New research has revealed that cat fur can help to identify and convict criminals.
Dr. Leslie Lyons, a cat genetics expert, pioneered the research. Lyons, who works at the University of California Davis School of Veterinary Medicine, was already compiling information on cat DNA, when she had an “A-ha!” moment.
“I’m a big fan of [the TV crime show] CSI: Crime Scene Investigation,” she says. In two episodes of the program, cat fur was part of the evidence. Lyons realized that with a sufficient library of feline DNA information, cat-based convictions could become more than fiction.
Lyons and her colleagues built a DNA database that forensic scientists can use to help identify the source of cat fur. “Because cats incessantly groom, cat fur may have nucleated cells, not only in the hair bulb, but also as epithelial cells on the hair shaft deposited during the grooming process, thereby generally providing material for DNA profiling,” Lyons and her team report in the journal Forensic Science International: Genetics.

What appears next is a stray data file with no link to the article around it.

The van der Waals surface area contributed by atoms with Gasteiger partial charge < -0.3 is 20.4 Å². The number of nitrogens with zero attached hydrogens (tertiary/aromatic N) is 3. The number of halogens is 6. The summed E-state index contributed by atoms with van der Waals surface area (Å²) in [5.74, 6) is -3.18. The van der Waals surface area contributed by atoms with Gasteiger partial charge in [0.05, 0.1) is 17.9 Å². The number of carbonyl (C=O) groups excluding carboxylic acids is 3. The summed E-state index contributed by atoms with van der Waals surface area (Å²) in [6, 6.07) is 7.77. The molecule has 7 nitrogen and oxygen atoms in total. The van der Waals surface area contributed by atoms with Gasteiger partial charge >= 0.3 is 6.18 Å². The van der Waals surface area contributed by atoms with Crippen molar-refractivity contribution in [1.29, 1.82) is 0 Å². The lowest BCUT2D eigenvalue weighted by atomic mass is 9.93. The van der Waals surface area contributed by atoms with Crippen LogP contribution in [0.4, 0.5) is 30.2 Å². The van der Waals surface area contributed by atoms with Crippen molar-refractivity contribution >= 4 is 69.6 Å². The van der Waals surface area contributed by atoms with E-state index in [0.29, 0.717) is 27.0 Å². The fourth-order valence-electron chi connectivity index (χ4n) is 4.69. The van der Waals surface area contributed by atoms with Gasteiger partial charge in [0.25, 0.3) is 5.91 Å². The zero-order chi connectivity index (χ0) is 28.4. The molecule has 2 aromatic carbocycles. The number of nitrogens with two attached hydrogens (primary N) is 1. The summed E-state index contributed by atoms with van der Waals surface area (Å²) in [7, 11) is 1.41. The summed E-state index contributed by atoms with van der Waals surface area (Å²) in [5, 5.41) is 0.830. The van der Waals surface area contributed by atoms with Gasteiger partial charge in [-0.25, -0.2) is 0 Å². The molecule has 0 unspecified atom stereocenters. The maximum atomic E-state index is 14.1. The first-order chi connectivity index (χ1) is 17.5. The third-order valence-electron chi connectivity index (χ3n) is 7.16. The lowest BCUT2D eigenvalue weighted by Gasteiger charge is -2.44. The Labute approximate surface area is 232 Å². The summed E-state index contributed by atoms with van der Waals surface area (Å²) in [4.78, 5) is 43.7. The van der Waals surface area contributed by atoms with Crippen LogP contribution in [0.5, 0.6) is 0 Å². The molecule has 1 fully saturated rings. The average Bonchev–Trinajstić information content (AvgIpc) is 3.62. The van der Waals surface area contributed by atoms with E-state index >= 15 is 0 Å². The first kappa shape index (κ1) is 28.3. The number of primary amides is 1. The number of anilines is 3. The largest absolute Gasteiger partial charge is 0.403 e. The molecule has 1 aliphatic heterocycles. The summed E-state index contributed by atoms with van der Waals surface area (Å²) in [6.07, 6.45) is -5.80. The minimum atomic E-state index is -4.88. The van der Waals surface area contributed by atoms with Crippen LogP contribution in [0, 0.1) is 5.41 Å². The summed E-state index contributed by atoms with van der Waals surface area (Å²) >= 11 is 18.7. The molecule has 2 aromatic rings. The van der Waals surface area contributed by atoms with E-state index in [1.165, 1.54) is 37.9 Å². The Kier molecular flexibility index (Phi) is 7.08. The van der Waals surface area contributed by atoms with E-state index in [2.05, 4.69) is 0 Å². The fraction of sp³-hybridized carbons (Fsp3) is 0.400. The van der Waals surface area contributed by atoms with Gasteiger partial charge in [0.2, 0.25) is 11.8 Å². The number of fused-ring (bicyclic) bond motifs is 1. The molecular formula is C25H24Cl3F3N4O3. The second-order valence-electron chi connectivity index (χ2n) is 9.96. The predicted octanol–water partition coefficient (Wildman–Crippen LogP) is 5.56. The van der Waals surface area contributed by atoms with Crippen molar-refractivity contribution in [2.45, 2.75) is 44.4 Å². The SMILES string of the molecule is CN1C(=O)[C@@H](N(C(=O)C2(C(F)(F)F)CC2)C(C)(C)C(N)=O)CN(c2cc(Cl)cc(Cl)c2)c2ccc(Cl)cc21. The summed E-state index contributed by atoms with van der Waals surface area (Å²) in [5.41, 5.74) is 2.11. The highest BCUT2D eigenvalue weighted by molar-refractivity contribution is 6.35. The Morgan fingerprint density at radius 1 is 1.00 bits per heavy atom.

(In lay-person language, this means each strand of fur shed by your cat could contain DNA-rich cells at the root end or even DNA-containing skin cells stuck to the hair shaft.)
Lyons, who lives with four cats, says it would be almost impossible for a criminal to break into a cat owner’s house without getting fur on them. Anyone who enters a house where a cat resides leaves with one or more cat hairs stuck to their body, clothing, bags and shoes.
If the criminal is later arrested or detained for questioning, the cat fur might be sent to a lab for analysis. Because of Lyons’ DNA database, researchers can usually tell what general region and population the cat fur originated from. While the data isn’t solid enough for an expert to say, “This fur came from Miss Fluffy, a calico at X Street in Kansas,” it can help to eliminate individual criminals from the list of possibilities, strengthen existing evidence and identify probable suspects.
Cats have already put criminals behind bars. In a Canadian murder case, Beamish v. Her Majesty’s Court, P.E.I., “investigators linked the perpetrator to the crime scene by STR (a certain type of DNA) identification of a single cat hair found in the pocket of a discarded jacket,” report Lyons and her team.
But criminal identification is not the only benefit of having a feline companion. Above all, cats are also “good to have on your lap and just lower your blood pressure,” says Lyons. “They’re good all the way around.”
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